Valley Pike: Real-life ‘Hoosier’
“Reaching into his bag and taking out a stone, he slung it and struck the Philistine on the forehead.”
— 1 Samuel 17:49
“Remember David? We didn’t have any stones.”
— Rollin Cutter
WOODSTOCK — One was a marbles champion. Another excelled at mumblety-peg, a game played with a pocket knife.
Still another played the piano by ear. If he didn’t know a song, he’d ask you to hum a few bars and then, more often than not, he’d bang it out on the keys.
Many in the group were fine baseball players, veterans of the ol’ Knot-Hole Gang for kids at Cincinnati’s Crosley Field, less than two hours away.
But their collective passion, as it was for so many boys in Indiana back then (and now), was basketball, and they honed their skills on goals nailed to the sides of a barns, with gunny sacks serving as nets.
All told, they were champions, whose fame endures not only amidst the Indiana sycamores, but across America as well. They were the boys of Milan High, the real-life inspiration for the similarly enduring — and thoroughly endearing — motion picture “Hoosiers.”
What they weren’t was anything like the kids who essentially portrayed them in the film. “We were too vanilla,” says Rollin Cutter, a sophomore guard on that magical 1954 Milan team, matter-of-factly.
Two weeks ago, I had the distinct pleasure to hear Rollin speak to the Woodstock Rotary, of which his daughter Marcia, a resident of Stephens City who works in Shenandoah County, is a member.
I am a huge — make that HUGE — “Hoosiers” fan, so when informed by my buddies Ken Rice and Bob Claytor (I was Bob’s guest) of Rollin’s appearance, I knew it was something I would not want to miss.
It wasn’t. From Rollin I learned the two Hoosiers, David Anspaugh and Angelo Pizzo, who made the film, stuck to the basic facts: tiny rural school (Milan, but Hickory in the flick) beats big-city power (Muncie Central/South Bend Central) on a last-second shot in the state’s legendary but since discontinued open championship.
But that’s where the similarities end. Their coach was not a grizzled veteran (of the college ranks andthe Navy) who falls for the comely assistant principal, but rather a “meek and mild” twentysomething. And, as Rollin’s wife, Maridee, hastened to tell me, there was no “Shooter” either, the alcoholic assistant coach who wins a game by running the “Picket Fence” play.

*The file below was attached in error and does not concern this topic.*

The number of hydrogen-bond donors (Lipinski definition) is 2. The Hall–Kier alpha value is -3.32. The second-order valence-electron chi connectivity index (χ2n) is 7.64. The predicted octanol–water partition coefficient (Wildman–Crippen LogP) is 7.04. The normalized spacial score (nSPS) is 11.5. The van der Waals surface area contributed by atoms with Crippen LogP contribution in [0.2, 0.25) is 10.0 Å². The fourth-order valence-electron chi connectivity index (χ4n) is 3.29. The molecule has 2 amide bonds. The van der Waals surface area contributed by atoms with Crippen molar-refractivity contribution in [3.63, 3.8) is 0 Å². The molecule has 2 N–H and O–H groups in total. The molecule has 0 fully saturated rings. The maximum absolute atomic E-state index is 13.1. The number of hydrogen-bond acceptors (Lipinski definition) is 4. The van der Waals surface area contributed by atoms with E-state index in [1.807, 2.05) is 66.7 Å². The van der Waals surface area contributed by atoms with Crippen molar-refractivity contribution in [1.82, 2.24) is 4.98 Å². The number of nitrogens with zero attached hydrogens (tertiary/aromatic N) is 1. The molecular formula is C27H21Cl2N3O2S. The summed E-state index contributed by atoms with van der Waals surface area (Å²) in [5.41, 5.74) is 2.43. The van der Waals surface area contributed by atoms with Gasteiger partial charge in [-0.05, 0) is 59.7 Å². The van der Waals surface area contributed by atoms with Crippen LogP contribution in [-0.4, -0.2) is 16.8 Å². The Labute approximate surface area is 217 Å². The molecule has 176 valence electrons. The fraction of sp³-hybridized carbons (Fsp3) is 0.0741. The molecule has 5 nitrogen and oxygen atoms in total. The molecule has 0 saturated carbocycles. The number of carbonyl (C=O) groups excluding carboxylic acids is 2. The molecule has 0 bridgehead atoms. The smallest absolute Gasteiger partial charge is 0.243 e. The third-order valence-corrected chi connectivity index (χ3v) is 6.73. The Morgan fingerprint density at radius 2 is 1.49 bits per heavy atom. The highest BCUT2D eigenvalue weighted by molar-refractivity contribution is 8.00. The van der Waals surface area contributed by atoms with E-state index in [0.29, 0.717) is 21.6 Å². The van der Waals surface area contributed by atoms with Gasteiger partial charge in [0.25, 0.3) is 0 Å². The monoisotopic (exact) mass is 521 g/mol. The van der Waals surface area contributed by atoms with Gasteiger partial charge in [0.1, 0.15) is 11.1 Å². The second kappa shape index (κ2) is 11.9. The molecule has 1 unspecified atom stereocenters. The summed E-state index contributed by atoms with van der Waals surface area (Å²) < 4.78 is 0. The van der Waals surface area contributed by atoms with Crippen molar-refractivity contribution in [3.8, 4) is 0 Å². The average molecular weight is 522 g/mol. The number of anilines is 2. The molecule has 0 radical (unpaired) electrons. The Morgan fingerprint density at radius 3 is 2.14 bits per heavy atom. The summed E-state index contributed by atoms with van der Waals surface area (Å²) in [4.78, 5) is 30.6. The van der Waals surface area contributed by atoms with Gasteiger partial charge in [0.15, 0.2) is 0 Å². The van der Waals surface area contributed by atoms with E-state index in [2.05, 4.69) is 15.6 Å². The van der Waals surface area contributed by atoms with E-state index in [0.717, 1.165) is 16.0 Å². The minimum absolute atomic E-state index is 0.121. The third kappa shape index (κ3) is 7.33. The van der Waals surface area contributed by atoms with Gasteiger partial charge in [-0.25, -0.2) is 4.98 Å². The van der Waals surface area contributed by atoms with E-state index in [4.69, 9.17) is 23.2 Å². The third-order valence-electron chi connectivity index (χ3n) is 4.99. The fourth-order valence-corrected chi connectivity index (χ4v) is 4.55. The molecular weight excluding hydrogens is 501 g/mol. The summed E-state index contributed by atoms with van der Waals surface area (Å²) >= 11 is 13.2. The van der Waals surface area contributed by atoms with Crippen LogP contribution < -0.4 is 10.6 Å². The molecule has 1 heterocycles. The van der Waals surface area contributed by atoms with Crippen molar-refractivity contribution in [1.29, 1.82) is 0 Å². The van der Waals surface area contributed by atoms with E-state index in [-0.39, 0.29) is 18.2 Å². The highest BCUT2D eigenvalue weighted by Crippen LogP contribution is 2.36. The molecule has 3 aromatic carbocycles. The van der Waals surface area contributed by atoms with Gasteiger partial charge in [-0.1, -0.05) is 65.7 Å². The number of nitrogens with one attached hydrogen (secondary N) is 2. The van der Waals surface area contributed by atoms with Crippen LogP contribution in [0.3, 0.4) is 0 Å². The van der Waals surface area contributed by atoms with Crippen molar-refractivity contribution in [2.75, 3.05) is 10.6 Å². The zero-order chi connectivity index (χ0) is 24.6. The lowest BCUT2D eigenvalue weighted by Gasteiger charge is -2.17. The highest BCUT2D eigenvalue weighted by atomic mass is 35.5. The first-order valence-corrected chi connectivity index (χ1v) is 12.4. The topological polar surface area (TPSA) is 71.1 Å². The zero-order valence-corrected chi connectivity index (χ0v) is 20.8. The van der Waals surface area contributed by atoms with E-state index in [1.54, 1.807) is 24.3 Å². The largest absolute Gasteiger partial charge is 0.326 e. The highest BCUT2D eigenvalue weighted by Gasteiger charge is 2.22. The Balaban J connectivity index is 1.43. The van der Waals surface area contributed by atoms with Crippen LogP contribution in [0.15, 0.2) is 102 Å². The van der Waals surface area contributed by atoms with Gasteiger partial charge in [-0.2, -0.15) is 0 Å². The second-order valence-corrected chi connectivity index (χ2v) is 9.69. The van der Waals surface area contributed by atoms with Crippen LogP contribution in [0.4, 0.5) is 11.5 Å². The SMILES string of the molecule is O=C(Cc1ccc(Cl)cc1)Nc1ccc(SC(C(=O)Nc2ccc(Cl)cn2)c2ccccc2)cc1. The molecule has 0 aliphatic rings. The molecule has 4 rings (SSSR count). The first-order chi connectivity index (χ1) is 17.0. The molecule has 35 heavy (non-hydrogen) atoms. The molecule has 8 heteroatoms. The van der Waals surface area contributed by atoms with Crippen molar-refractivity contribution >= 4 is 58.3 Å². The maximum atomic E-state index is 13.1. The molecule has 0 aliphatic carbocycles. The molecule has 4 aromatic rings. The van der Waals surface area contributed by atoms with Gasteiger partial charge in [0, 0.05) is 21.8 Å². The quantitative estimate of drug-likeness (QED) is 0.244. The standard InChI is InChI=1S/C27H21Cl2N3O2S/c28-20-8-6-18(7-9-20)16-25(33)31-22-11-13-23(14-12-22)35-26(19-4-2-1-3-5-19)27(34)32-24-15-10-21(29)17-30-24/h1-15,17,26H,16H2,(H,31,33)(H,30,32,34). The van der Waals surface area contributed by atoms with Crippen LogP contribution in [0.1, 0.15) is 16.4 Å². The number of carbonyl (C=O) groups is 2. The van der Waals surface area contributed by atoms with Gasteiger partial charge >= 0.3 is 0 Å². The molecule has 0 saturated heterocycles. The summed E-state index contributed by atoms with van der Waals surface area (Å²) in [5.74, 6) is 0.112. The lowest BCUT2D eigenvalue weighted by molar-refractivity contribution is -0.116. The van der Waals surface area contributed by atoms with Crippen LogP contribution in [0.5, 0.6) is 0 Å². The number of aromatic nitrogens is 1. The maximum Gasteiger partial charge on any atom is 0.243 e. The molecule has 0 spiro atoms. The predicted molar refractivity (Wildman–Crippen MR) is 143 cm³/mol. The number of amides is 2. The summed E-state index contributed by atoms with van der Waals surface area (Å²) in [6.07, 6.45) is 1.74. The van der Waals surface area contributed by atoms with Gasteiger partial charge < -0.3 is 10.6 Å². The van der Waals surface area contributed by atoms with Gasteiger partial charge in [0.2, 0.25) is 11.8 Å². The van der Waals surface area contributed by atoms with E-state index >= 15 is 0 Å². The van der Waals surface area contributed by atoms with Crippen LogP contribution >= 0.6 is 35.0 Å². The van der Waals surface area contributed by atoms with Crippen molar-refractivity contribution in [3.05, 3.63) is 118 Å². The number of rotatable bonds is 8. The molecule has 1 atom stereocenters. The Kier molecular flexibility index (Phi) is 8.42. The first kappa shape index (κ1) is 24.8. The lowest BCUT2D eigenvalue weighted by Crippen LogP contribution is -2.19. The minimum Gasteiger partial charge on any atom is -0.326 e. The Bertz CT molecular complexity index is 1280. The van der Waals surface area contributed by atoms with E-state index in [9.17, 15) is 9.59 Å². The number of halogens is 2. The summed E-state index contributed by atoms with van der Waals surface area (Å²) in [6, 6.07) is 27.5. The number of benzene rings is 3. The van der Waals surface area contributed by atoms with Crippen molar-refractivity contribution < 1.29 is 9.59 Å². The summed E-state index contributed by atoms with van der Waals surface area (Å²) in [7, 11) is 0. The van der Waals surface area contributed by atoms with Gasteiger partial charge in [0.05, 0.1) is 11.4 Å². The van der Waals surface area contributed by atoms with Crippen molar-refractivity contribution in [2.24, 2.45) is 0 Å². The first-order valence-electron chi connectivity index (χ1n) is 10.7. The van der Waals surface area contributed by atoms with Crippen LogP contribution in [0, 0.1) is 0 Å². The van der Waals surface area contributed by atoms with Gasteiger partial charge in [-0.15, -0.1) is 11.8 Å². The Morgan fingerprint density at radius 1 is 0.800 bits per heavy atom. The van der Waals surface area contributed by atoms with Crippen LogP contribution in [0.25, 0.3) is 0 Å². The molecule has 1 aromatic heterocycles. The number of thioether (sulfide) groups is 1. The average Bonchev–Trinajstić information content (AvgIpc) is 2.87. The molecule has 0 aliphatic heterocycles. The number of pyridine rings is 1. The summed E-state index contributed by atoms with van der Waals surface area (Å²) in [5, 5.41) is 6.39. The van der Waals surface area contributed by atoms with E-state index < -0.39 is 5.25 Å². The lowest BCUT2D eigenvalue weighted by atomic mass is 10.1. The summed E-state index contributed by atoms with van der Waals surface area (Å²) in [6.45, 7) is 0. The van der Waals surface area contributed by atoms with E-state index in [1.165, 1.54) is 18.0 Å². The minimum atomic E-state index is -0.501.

Still, much as the movie depicts the mythical Hickory Huskers, the Milan Indians were special, the pride of a small Midwestern town that still finds reason to be proud of them to this day. A small museum in downtown Milan honors the team and its accomplishments, as well it should, for this group remains an accomplished bunch.
Nine of the 10 players went on to college, and six — Rollin included — became teachers and coaches. One is a science professor. The piano player? Well, he ended up on Broadway. And the player who hit the tell-tale shot, Bobby Plump, owns a restaurant, “Plump’s Last Shot,” that his teammates kiddingly call “Plump’s Lucky Shot.”
They hold a reunion every year where the golden memories continue to glow. Rollin especially recalls how, on the night of the championship game, his friends and neighbors sang “Happy Birthday” to him from the stands of Butler’s Hinkle Fieldhouse. And he remembers the celebratory bonfire.
“I stopped by my favorite girl’s house that day,” he said. “I brought her back to the bonfire, and I brought her here today.”
Some things, you see, are forever. “Milan is still compared to David,” Rollin says. “They call it a legendary game, a legendary time. But in Ripley County where I grew up, they just call it the ‘Milan Miracle.’”